Sex and Death in the Irrational World of Nuclear Defense
The blogosphere is a-Twitter with Donald Trump’s recent reaction to a speech made by North Korean leader Kim Jong-Un as part of his New Year’s address to the nation. In the speech, he stated:
“The US cannot declare war against us. The entire US territories are within our firing range and the nuclear missile button is right there on my desk,”
“We have secured powerful deterrence against the nuclear threat from the US.”
His speech was followed by a series of social media posts flaunting his nuclear capabilities:
In response, Donald Trump, in usual fashion, responded via social media with a tweet now heard ’round the world:
While many have noted this tweet as the latest in a series of misguided, reactionary social media responses to global political issues that have come to define Trump’s presidency, the obvious analogy to penile (dys)function has been less commented on.
In 1987, Carol Cohn published what has become one of the germinal works of feminist theory in international relations: “Sex and Death in the Rational World of Defense Intellectuals.” The piece is an auto-ethnography and participant observation based on her time at a university center on defense technology and arms control, “The Center.” She sheds light on the gendered language through which unfathomably destruction and mass death becomes rationalized, palatable, and even funny in The Center. The ‘technostrategic’ language used by Defense Intellectuals obscures the physical realities of these weapons and instead is “abstract, sanitized, full of euphemisms…sexy and fun to use.”
In particular, she notes the sexualized vocabulary of the nuclear standoff during the Cold War found the language used by defense staff suffused with sexual, mostly phallic imagery that creates a sexualized intimacy between the developers and handlers of the weapon and the weapon itself. She notes: “homoerotic excitement, heterosexual domination, the drive toward competency and mastery, the pleasures of membership in an elite and privileged group.” The association of nuclear power with male sexual prowess, she finds, mirrors the famous US Marine Corps chant: “this is my rifle, this is my gun, one is for killing the other’s for fun.”
How does feminist theory help us understand Trump’s reaction to Kim Jong-Un? Chris Cillizza, writing for CNN, notes:
“In Trump’s mind, the first, second and third most important measures of success are size. Everything he is involved with must be the biggest, the tallest, the most well-attended, the most expensive, the best.A bit of armchair psychology would suggest that relentless focus on size is born of insecurity.”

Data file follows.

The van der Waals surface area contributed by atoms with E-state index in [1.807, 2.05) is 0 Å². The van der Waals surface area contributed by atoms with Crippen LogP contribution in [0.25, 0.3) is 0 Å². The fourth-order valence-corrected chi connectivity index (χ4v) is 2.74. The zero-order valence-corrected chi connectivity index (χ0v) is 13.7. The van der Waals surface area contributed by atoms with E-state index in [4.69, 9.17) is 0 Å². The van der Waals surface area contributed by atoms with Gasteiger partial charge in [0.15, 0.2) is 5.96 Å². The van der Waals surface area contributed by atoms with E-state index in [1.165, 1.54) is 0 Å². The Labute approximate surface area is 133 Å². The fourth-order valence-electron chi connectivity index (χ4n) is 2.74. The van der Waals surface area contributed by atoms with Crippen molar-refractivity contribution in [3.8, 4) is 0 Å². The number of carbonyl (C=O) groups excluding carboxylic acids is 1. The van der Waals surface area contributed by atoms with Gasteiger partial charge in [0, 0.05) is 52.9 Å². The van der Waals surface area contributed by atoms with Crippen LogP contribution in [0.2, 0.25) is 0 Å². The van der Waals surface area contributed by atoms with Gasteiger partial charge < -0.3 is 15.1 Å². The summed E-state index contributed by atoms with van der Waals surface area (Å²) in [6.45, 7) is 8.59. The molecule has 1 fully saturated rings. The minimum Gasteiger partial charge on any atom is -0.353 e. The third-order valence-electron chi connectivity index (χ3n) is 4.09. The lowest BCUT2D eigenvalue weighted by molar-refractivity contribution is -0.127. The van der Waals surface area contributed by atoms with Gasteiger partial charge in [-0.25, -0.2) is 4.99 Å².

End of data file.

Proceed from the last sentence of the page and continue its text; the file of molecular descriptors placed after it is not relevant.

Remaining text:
Yet, we cannot understand such insecurity manifesting through obsession with size without feminist analysis. As Penny Strange wrote about the arms race, in 1989,
“striving for mastery and superiority [is] a striking feature of a male-dominated society; we see it as not only widespread, but also admired, desired and cultivated in half the human race, and an acceptable mode of political discourse and international relations.”
This is only made possible because international relations exist in a global system of patriarchy, wherein the physical ability to subjugate someone or something “becomes necessary proof of manhood.” That subjugation need not be only physical, but economic, political and social as well. Each is merely an expression of the same underlying drive for dominance and “are convertible one to the other.”
Of course, Trump (nor Kim Jong-Un) would be the first head of state to act out of masculine anxities. David Halberstam accounts for the behaviour of US leaders in the Vietnam War, noting that:
“President Lyndon B. Johnson had always been haunted by the idea that he would be judged as being insufficiently manly for the job…. He had unconsciously divided people around him between men and boys. Men were the activists, doers, who conquered business empires, who acted instead of talked, who made it in the world and had the respect of other men. Boys were the talkers and the writers and the intellectuals who sat around thinking and criticising and doubting instead of doing…. Hearing that one of the administration was becoming a dove on Vietnam, Johnson said ‘Hell, he has to squat to piss.'” (Emphasis added).
What these analyses point to is the limited scope we have for de-escalation when one’s willingness and ability to “push the button” is so tied up to their self-conception of worth constructed within the norms of masculinity under patriarchy. But also, that a simple change of leadership may not be sufficient, when those leaders are in many ways reflective of wider societal expectations of manly behaviour when at the helm (or fingertips) of the nuclear ‘button.’
Sara Meger is a Lecturer in International Relations at the University of Melbourne. Her research interests include feminist theory, international security, and global political economy. Her current research investigates drivers of political violence in contemporary conflicts, including Ukraine and Colombia. She is author of Rape Loot Pillage: The Political Economy of Sexual Violence in Armed Conflict, published by Oxford University Press.